Tuesday, June 27, 2006


I get overly attached to people. When they have to move on I become disfunctionally distraught. Lately there's been a lot of people who've become dear to me, and I guess just by odds, I am losing a lot at once.

I'm feeling the loss of Elm Shakespeare, as this is the first summer in 5 years I'm not working for them. Wildfire brought me great new friends who are now spread across the east. And now, roller derby, true to its nature, has begun to take its toll on our numbers with injury and exhaustion. The news of girls leaving the league has especially gotten to me. We've struggled together, become intimately familiar with each other with close contact skating and 6 hours of practice a week plus endless meetings. And by captaining I've become intensely invested in their development. Losing any of them is losing family.

But with 45 girls and rougher times ahead, I'd better start getting used to it.

Really, I do apologize for continued grimness. I have confidence this blog will eventually get back to its original light hearted spirit. In fact I'm going to make a conscious effort from here on out to regain my sense of humor.

Thursday, June 22, 2006


A new gardener often has difficulty pruning and thinning. You have to plant a lot of seeds, then pinch off some of the seedlings that sprout, so that the remaining seedlings have enough space and light to grow large and strong. You have to cut off some blooms if you want to eventually have a more bloom-filled plant. This is painful when you are a new gardener. Every seedling, every bloom is beautiful. How to choose? After you've been doing if for a long time, you've seen the benefits and it is not so uncomfortable. You get a feel for which should go and which should stay, even when they all look equally promising. It takes time to reach this level of expertise. Until then you have to do guess work and make yourself let some beautiful things go even if you can't stand it.

Tuesday, June 20, 2006

Rumi, caught

A BookCrossing book I released months ago in the Edgerton Park fountain, then blogged about, was just logged in as "caught" by an anonymous finder. The odds of that happening have been about as slim as balloon findings. The site says it was released 10 months ago. Have I really been blogging that long?

The mysterious finder seems to have lukewarm feelings about my choice, Chasing Rumi by Roger Housden, and suggests Landscape Painted with Tea by Milorad Pavic. That sounds marvelous. Chasing Rumi is the most personally synchronicity-filled book I've ever read. It was only a matter of time before it brought me a new clue to follow.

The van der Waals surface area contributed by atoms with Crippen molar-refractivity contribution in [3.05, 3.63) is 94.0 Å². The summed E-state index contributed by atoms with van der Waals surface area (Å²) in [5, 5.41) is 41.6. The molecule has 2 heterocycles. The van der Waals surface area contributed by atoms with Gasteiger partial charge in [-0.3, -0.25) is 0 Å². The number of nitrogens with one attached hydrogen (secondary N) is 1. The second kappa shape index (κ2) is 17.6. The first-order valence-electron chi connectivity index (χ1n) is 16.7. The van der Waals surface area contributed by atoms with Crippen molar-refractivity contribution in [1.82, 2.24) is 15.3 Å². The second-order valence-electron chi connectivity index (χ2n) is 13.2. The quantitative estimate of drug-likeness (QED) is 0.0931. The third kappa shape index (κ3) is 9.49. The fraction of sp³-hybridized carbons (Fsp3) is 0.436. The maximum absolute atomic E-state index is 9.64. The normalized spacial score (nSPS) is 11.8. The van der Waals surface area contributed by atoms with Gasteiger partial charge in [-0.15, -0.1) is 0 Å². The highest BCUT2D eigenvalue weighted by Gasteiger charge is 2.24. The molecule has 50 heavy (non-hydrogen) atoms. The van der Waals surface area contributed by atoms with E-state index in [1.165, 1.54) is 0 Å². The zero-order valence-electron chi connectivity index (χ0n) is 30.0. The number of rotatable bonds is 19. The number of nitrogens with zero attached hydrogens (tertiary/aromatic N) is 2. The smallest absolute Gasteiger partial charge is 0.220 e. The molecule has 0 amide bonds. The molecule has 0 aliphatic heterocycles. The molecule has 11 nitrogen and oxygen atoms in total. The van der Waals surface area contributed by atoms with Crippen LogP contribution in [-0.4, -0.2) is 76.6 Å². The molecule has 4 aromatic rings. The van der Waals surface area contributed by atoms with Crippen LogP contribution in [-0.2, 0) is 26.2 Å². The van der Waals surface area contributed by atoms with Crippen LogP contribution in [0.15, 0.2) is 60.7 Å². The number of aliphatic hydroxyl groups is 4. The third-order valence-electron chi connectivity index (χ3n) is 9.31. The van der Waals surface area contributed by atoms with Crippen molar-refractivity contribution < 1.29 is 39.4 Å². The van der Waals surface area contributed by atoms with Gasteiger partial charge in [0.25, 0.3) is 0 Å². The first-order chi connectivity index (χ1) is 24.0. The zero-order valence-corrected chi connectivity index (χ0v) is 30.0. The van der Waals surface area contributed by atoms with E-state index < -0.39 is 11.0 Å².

Another little miracle in an auspicious week.

Monday, June 19, 2006

wind, sand, waves, fire

Last Saturday evening: a seaside bungalow, a good and lovingly made dinner, a gift of a ring with a white mother of pearl heart.

A walk to the water, a hula hoop, a can of fuel hidden in a kitty litter bucket, yellow police tape, major crime scene unit, a suspicious death.

A dark abandoned beach, stars, barefeet, and fire where waves, sand and wind meet.

An audience of dear and rarely seen friends: Grace Lin, Anna Alter, and Libby Koponen. I spin and it's different, a connection happens that hasn't before. Maybe even the "affinity which links and draws together the elements of the world."

I attribute it to the fire retreat I've just had, the sea, and the love and enthusiasm of the people who watched.

Saturday, June 17, 2006

34th year, so far

I really haven't stopped working or chasing wild geese, but I've lost my appetite for talking about it. So I'll just post some pictures.

Getting the next book, Chiru, into sketch form finally.

Co-captaining a roller derby league, working towards a debut bout in December, working the press.

Gathering wood and learning new dances and fire arts on a retreat with my fire family.

And unphotographable but unforgettable: seeing Cirque du Soleil's Corteo in NYC, body guarding Jay Jay the Jet Plane at the New England Air Museum, hearing I get to do a new puppet show for Puppetsweat.